1.1 The Inspector-General of Taxation (IGT) announced terms of reference for this review on 12 October 2007 following concerns raised by industry, tax practitioners, the public and Parliament relating to the Tax Office's settlement of active compliance activities. The review aimed to determine whether the Tax Office's settlement approaches, policies and practices strike an appropriate balance between the interests of individual taxpayers and taxpayers as a whole.

1.2 Overall, the IGT concludes that the settlements process is a necessary and important feature of tax administration. Providing there is community confidence in the integrity of the system, settlements are an efficient and effective means of finalising appropriate cases. The IGT would be concerned if Tax Office actions and processes were to reduce access to settlements as a means to resolve tax disputes.

1.3 The review looked at information, systems and processes that related to the Tax Office's settlement of 15,637 active compliance cases over a five-year period (the 2003-04 to 2007-08 income years). It examined files relating to 2,773 cases involving a reduction of $3.6 billion from the Tax Office's initial active compliance position to reach agreed liabilities of $1.56 billion in settlement.

1.4 During the review, the Tax Office acknowledged the need to take a more 'whole of dispute' approach with emphasis on moving dispute resolution closer to the point of the original decision.

1.5 The IGT examined the basis for concerns raised by interested parties (see Appendix 1) and found that the issues and potential improvements to the Tax Office's settlement processes fell into two broad categories: Code of settlement processes; and Active compliance matters affecting settlements.

1.6 Code of settlement processes start from considering the finalisation of a tax case by a formal settlement process, including the procedures set out in the Tax Office's Code of Settlement Practice. The IGT found that at a systemic level, the cases examined generally evidenced compliance with the relevant Tax Office policies and processes. However, the IGT identified a number of areas with scope for improvement (see chapter 3, paragraphs 3.16 to 3.17).

1.7 Active compliance matters affecting settlements occur 'upstream' of the formal settlement process. They may bring about settlement or underlie why it becomes a necessary consideration, or influence how settlement processes are undertaken. The IGT found that the Tax Office has a substantial framework of policies and procedures for the conduct and finalisation of active compliance activities. However, some of the cases examined evidenced areas in which more could be done to improve transparency and the taxpayer experience as well as to reduce delays and taxpayers' costs (see chapter 3, paragraphs 3.18 to 3.21).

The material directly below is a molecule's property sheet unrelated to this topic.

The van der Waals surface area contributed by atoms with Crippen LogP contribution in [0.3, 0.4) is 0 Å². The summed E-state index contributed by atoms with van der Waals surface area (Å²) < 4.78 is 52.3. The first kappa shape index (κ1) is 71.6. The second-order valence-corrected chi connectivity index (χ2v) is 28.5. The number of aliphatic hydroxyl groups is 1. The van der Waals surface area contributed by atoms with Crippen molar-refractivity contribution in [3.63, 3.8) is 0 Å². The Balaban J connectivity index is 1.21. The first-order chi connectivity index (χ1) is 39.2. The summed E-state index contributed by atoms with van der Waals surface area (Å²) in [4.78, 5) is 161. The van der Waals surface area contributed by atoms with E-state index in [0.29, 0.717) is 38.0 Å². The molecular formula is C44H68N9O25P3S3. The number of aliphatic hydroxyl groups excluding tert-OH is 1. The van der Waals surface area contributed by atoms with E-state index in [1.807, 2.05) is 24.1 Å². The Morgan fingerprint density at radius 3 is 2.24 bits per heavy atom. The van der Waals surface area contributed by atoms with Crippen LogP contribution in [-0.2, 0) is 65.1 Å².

Action arising as a result of the review

1.8 As a result of this review, the Tax Office has agreed to commence a program of work to make both short-term and longer term improvements in the administration and integrity of the end-to-end settlement process and the upstream processes. This work includes (more detail is given in chapter 4):

  • improving the Tax Office's recording, analysis and public reporting of settlements;
  • improving settlement decision-making by strengthening compliance with the existing Tax Office procedures that support settlement decision-making;
  • amending templates for settlement deeds to enable taxpayers, in certain circumstances, to reopen settlements where the Tax Office later changes its view of the law;
  • improving the taxpayer experience in relation to the settlement process by providing a 'circuit breaker' or 'reference point' for taxpayers that will provide a fresh set of eyes for settlement decisions drawing on significant alternative dispute resolution and settlement experience;
  • ensuring that taxpayers do not have any misconceptions about their likely 'out-of-pocket' liability, by requiring officers to disclose changes to the Tax Office's approaches that would reduce the range of settlement points;
  • strengthening compliance with existing Tax Office procedures that require escalation of technical matters and, where the Tax Office view changes, requiring transparent communication to affected taxpayers and complete and transparent rectification action;
  • improving auditor technical discipline in dealing with evidentiary matters and explanations of the role that evidence has played in active compliance decisions; and
  • minimising public perceptions of favourable treatment of certain taxpayers by improving the comprehensiveness and detail of public reporting on settlements and the net contribution to revenue of active compliance activities, and by publicly reporting summaries of the related analysis of these figures.

1.9 The overall aim of this work is for the Tax Office to make a fundamental improvement in settlement administration and risk mitigation by considering all stages of settlement administration and decision-making. It also aims to recognise settlements as an integral part of the disputes process, and recognise the impact that upstream processes have on settlements.

1.10 The agreed intended outcome is increased community confidence in the transparency, consistency, correctness, integrity and administrative soundness of settlement decisions.

1.11 The IGT will, in accordance with current practices, review the implementation of this work at a future date.